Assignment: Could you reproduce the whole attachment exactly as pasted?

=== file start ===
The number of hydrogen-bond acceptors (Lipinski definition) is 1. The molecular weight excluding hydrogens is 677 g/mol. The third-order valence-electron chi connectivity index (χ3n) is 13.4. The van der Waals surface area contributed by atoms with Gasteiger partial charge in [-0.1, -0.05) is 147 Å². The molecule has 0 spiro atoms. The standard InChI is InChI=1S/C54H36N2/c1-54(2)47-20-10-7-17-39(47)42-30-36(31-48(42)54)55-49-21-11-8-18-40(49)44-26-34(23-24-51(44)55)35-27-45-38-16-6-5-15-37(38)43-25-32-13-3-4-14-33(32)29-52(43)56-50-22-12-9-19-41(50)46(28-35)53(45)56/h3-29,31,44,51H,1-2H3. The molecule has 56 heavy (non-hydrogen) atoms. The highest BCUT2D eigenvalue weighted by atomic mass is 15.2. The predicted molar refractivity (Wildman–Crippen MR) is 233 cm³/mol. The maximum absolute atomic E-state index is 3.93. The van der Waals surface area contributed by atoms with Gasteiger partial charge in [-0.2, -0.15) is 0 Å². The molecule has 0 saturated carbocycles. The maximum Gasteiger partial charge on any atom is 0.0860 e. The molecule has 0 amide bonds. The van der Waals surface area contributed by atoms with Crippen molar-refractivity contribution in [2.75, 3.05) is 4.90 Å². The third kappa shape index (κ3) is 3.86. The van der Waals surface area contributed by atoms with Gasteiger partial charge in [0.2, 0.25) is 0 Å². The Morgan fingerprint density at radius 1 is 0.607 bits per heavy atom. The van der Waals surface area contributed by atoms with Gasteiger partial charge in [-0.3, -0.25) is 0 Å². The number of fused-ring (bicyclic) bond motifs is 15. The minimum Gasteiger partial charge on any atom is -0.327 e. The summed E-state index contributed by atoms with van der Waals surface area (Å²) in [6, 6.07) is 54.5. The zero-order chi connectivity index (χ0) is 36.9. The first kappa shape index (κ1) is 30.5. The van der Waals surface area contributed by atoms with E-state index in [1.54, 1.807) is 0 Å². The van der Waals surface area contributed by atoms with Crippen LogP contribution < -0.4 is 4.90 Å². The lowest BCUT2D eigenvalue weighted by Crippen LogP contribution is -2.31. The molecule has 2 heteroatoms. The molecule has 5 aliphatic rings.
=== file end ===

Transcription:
The number of hydrogen-bond acceptors (Lipinski definition) is 1. The molecular weight excluding hydrogens is 677 g/mol. The third-order valence-electron chi connectivity index (χ3n) is 13.4. The van der Waals surface area contributed by atoms with Gasteiger partial charge in [-0.1, -0.05) is 147 Å². The molecule has 0 spiro atoms. The standard InChI is InChI=1S/C54H36N2/c1-54(2)47-20-10-7-17-39(47)42-30-36(31-48(42)54)55-49-21-11-8-18-40(49)44-26-34(23-24-51(44)55)35-27-45-38-16-6-5-15-37(38)43-25-32-13-3-4-14-33(32)29-52(43)56-50-22-12-9-19-41(50)46(28-35)53(45)56/h3-29,31,44,51H,1-2H3. The molecule has 56 heavy (non-hydrogen) atoms. The highest BCUT2D eigenvalue weighted by atomic mass is 15.2. The predicted molar refractivity (Wildman–Crippen MR) is 233 cm³/mol. The maximum absolute atomic E-state index is 3.93. The van der Waals surface area contributed by atoms with Gasteiger partial charge in [-0.2, -0.15) is 0 Å². The molecule has 0 saturated carbocycles. The maximum Gasteiger partial charge on any atom is 0.0860 e. The molecule has 0 amide bonds. The van der Waals surface area contributed by atoms with Crippen molar-refractivity contribution in [2.75, 3.05) is 4.90 Å². The third kappa shape index (κ3) is 3.86. The van der Waals surface area contributed by atoms with Gasteiger partial charge in [0.2, 0.25) is 0 Å². The Morgan fingerprint density at radius 1 is 0.607 bits per heavy atom. The van der Waals surface area contributed by atoms with Gasteiger partial charge in [-0.3, -0.25) is 0 Å². The number of fused-ring (bicyclic) bond motifs is 15. The minimum Gasteiger partial charge on any atom is -0.327 e. The summed E-state index contributed by atoms with van der Waals surface area (Å²) in [6, 6.07) is 54.5. The zero-order chi connectivity index (χ0) is 36.9. The first kappa shape index (κ1) is 30.5. The van der Waals surface area contributed by atoms with E-state index in [1.54, 1.807) is 0 Å². The van der Waals surface area contributed by atoms with Crippen LogP contribution < -0.4 is 4.90 Å². The lowest BCUT2D eigenvalue weighted by Crippen LogP contribution is -2.31. The molecule has 2 heteroatoms. The molecule has 5 aliphatic rings.